Hot on the heels of its consultation on reducing the appeal of gambling advertising to children, CAP has just published a new consultation on draft guidance on advertising in-game purchases, including loot boxes. The consultation ends on 28 January 2021.

Readers will be aware that within modern video games and apps, users can often make purchases within the game. These may range from very small and low value, such as an item that boosts performance or skips waiting times, to relatively large and high value, such as an expansion pack or bundle of currency.

Over the past couple of years, concerns have been raised in various quarters about elements of in-game purchasing. We wrote about the government’s planned call for evidence on loot boxes earlier this year.

Although some of these concerns fall outside of the scope of advertising regulation, CAP says that it has identified three areas in which formal guidance may help to mitigate the potential harms identified by concerned parties. It does not propose to change the actual rules in the CAP and BCAP Codes.

The proposed new guidance sets out how in-game purchases should be marketed to prevent harm or consumer detriment. It applies to all forms of advertising for in-game products, from the in-game storefronts to advertisements for games that feature in-game purchasing. Although in-game inducements to purchase and the mechanics for procuring items are part of an app or game, where they relate to transactional decisions involving real-world money they are also marketing communications under the Codes.

The new guidance covers the pricing information at point of purchase, the language and approaches used to advertise in-game purchases (and the games they appear in), and the use of in-game purchased items in ads for games.

Pricing information

CAP and BCAP are concerned that some ways of presenting prices for in-game purchases may have the effect of obscuring the price of an item. The guidance covers issues such as premium currency purchases, so-called “odd-pricing” where the increments of currency bundles do not match the increments of the currency price for items; and savings claims on bundled items.

Presentation of in-game purchases

CAP and BCAP consider that the nature of in-game purchasing has the potential to cause harm to some vulnerable individuals. This is because some in-game purchasing happens within immersive gameplay (e.g. offering the real-money purchase of extra lives) or because it has some gambling-like characteristics (e.g. random-item purchasing). This may be of particular concern where messaging is within gameplay and time-pressured, which is a context unique to this form of advertising.

Advertising games that feature in-game purchasing

For some consumers, especially if they have gambling-related vulnerabilities, the presence of in-game purchasing (and especially random-item purchasing) may be material to their decision to purchase or download a game. As a result, the guidance says that marketers should ensure that advertising for the game makes clear that the game contains in-game purchasing and, if relevant, that this includes random-item purchasing. The prominence of this messaging will depend on several factors, such as the format of the ad and other claims made within it. The information should be easily accessible by consumers and straightforward to find. Advertisers are encouraged to provide further information about the type of in-game purchasing that the game involves, e.g. if it’s entirely cosmetic, whether it is limited to ‘big ticket’ purchases, such as season passes, or whether it includes functional purchases such as in-play features.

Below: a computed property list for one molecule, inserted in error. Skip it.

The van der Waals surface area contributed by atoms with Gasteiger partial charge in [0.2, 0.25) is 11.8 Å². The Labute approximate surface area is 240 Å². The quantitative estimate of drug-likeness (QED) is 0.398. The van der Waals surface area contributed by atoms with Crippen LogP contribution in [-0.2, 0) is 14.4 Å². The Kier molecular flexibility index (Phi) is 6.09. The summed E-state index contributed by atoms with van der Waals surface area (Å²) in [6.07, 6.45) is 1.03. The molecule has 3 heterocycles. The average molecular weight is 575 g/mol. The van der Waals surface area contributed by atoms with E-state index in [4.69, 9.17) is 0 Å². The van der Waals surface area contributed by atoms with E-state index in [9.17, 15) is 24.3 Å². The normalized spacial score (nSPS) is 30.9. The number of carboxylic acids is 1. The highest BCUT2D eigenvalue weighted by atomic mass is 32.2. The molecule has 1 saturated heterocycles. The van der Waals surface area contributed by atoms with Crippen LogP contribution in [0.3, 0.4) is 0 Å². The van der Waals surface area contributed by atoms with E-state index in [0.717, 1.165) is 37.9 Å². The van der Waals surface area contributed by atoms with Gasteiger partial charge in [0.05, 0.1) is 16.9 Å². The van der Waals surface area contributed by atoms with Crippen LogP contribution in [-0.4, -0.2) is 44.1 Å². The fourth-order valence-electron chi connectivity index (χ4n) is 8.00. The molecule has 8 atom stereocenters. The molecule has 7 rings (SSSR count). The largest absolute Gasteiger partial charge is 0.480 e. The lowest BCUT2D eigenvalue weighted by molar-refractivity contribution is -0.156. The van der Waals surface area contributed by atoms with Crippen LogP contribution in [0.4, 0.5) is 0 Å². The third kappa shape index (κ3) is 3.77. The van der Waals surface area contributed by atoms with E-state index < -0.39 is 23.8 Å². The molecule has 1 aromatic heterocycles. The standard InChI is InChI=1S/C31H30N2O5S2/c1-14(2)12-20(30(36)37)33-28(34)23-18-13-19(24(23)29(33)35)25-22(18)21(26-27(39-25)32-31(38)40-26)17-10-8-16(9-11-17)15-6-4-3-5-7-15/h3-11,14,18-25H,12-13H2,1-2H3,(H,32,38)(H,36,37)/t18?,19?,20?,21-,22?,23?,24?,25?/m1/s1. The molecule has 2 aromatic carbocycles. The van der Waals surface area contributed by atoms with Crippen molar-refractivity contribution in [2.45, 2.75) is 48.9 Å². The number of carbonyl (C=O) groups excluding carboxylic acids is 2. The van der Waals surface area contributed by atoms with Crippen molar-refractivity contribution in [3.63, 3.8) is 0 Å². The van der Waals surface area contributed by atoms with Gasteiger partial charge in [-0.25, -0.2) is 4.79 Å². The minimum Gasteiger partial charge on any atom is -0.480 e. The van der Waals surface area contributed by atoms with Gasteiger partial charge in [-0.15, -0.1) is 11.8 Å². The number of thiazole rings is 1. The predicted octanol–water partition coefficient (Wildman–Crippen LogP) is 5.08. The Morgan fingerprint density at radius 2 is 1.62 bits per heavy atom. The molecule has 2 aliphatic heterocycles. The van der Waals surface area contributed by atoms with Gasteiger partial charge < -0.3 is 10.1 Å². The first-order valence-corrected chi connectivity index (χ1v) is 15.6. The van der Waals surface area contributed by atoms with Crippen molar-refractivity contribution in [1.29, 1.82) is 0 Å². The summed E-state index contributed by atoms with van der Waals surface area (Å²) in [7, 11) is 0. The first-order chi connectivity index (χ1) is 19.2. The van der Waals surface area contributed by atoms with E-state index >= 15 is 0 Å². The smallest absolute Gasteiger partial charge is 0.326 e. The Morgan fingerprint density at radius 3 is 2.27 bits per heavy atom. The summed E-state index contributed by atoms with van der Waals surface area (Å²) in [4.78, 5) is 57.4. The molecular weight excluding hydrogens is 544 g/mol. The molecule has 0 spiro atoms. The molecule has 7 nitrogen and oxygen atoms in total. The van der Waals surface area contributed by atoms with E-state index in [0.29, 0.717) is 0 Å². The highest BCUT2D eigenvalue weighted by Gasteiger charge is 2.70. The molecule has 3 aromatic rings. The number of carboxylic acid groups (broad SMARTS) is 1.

In addition, advertising for games often aims to give an overview of a whole game. Therefore, it may feature elements that are not immediately available to players and advertisers should not imply that items requiring further purchase are included in the basic game. When it comes to game features that are available to purchase or to ‘unlock’ through play, advertisers should ensure that marketing of these features does not give the impression that these items are available for free or easily or immediately obtained through ordinary play. More broadly, advertisers should take care to ensure that the gameplay shown in the ad is generally representative of the game itself. Care should be taken to avoid misleading consumers if an ad includes images or sounds that are not representative of actual gameplay. This includes ensuring that any non-gameplay footage is clearly identifiable as such.

The guidance also cross-refers to other guidance on issues such as claims that require qualification and general guidance on video games, as well as advertising to children.

Nothing in the guidance is particularly revolutionary, but game manufacturers should consider it carefully and ensure that they respond to the consultation.

(Thanks to Helen Hart for the factual parts of this article)